He recorded a song for audition and received word that he’d received a half-scholarship for the six-week program.
“I still have my Western Union telegram telling me,” King recalls. “I was a 16-year-old kid living the dream, because I’d seen Oscar on TV on ‘The Vic Damone Show.’ He played ‘Tonight’ with the trio and I lost it. I couldn’t believe anybody could play like that. When I got the opportunity to come to Toronto, it was just overwhelming.
“Then to meet the guy and him just being such a great guy — like (Peterson trio members) Ray Brown and Ed Thigpen — they treated me like gold. It’s being next to a giant of jazz and all I’m trying to figure out is what the giant is doing, even if I have to trace his fingers on the keyboard.”
After returning to Jefferson — just across the Ohio River from Louisville, Kentucky — King let his hair grow, left home and eventually made his way to California and then New York through a combination of gigs and hitchhiking, relying on strangers along the way who would offer him food and shelter, but also occasionally sleeping in a telephone booth or on a bench for the night. Usually a music club was nearby with melodies spilling out the doors.
“I remember how hard it was on the street, but I remember how happy I was,” King recalls. “I’m in the heart of all of these different scenes and it’s fantastic.”
It was certainly a different time then: an era when trust was more readily offered to strangers, when hitchhiking was an acceptable form of transport.
“From Haight-Ashbury to Greenwich Village, you could always find people who were like-minded,” King explains. “You could always stop at their place, sleep on a floor and move on. You had relationships. You had all this stuff going on.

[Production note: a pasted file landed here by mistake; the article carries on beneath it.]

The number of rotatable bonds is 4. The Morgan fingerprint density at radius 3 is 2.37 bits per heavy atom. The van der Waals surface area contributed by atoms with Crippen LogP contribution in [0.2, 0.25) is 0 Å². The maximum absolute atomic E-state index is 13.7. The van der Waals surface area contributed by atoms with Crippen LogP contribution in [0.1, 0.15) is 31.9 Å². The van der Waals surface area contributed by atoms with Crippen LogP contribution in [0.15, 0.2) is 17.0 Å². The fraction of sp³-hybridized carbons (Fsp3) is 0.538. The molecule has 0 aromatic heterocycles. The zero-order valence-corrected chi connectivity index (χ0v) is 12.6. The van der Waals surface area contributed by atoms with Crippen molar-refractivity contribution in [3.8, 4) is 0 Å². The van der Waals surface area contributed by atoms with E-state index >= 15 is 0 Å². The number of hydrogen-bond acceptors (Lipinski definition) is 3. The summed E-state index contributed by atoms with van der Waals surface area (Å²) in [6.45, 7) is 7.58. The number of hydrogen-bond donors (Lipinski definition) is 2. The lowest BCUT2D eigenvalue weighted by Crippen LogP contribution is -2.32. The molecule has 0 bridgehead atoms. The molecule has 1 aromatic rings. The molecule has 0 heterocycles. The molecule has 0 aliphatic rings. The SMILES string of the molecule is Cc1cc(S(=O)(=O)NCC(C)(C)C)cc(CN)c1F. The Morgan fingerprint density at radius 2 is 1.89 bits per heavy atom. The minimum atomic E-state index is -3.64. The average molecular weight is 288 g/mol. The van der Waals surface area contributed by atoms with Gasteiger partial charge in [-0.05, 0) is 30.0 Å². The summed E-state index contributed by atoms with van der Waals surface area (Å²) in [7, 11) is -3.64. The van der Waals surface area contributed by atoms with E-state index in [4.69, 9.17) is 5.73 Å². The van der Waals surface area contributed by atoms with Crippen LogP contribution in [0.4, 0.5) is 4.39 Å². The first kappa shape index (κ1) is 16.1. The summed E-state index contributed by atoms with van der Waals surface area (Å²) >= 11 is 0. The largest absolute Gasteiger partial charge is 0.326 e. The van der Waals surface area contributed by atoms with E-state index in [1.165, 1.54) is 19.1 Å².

“Not so much now — I think we’re much more closed off. Then, it was all new. It was all generational and it was young people.
“Everybody was on the same wavelength, trying to make themselves more liberated than they were. Kids still had boundaries, but they wanted to in some way interact and be part of something. They enjoyed the freedom to move around.”
While out on the West Coast, he briefly served as Linda Ronstadt’s music director after her stint in the Stone Poneys.
“I could hardly talk to her because she was so damn beautiful,” King recalls. “She sits down at the piano and starts talking to me and I’m so overtaken by her. I’m hoping I do a great job and I don’t blow this thing and something good will come of this.”
He also served as Janis Joplin’s music director for the time between her stints with Big Brother and the Holding Company and the Kozmic Blues Band.
“I had a lot of fun with her,” King remembers. “I don’t even get into it in the book, but we’d go out at night and we’d play pool. We’d socialize. We’d go to places and we’d just laugh our guts out. I tagged along with her to places. I do mention that we go to see the Faces with Rod Stewart. We went to see Johnny Winter when he first played at Winterland (a San Francisco skating rink and significant music venue).
“Then driving with her in her psychedelic Porsche, when she couldn’t drive in San Francisco on those hills, and the clutch popping and going backwards down the hills. I got along so good with her because she looked at me as not a threat or anything else. She called me ‘Jesus’ all the time. She’d say, ‘Jesus is on the organ!’
“I didn’t need drugs or anything. She’d definitely offer them to me, but I’d turn it down, but we’d look at each other and smile and laugh.”
King also introduced her to the Eddie Floyd classic “Raise Your Hand,” which she ended up performing at Woodstock.
“My first session with her was R&B. She just started looking at tunes she wanted to do and that’s when I said, ‘I know a song for you: Eddie Floyd’s “Raise Your Hand.”’ She had never heard of it, so we got the single and I played it for her and she said, ‘That’s going into my repertoire!’
“That became one of her main songs.”
The book ends just after King and Kristine, his wife of a few days — and today, 52 years — cross the border into Canada after King has been informed he’s being shipped out to Vietnam.
He and Kris settled in Toronto and, starting anew, he tried to use his past qualifications to obtain work in the new city.
“When we first got here, I put my name on a card at Long & McQuade’s with my number and I wrote, ‘worked with Janis Joplin, Linda Ronstadt and Chuck Berry,’” King recalls. “I never got one phone call.
“Then a year or two passes, I’m playing and people tell me, ‘Yeah, we saw your card at Long & McQuade and thought you were a bullsh—er.’
“And I thought, ‘Damn, welcome to Canada!’”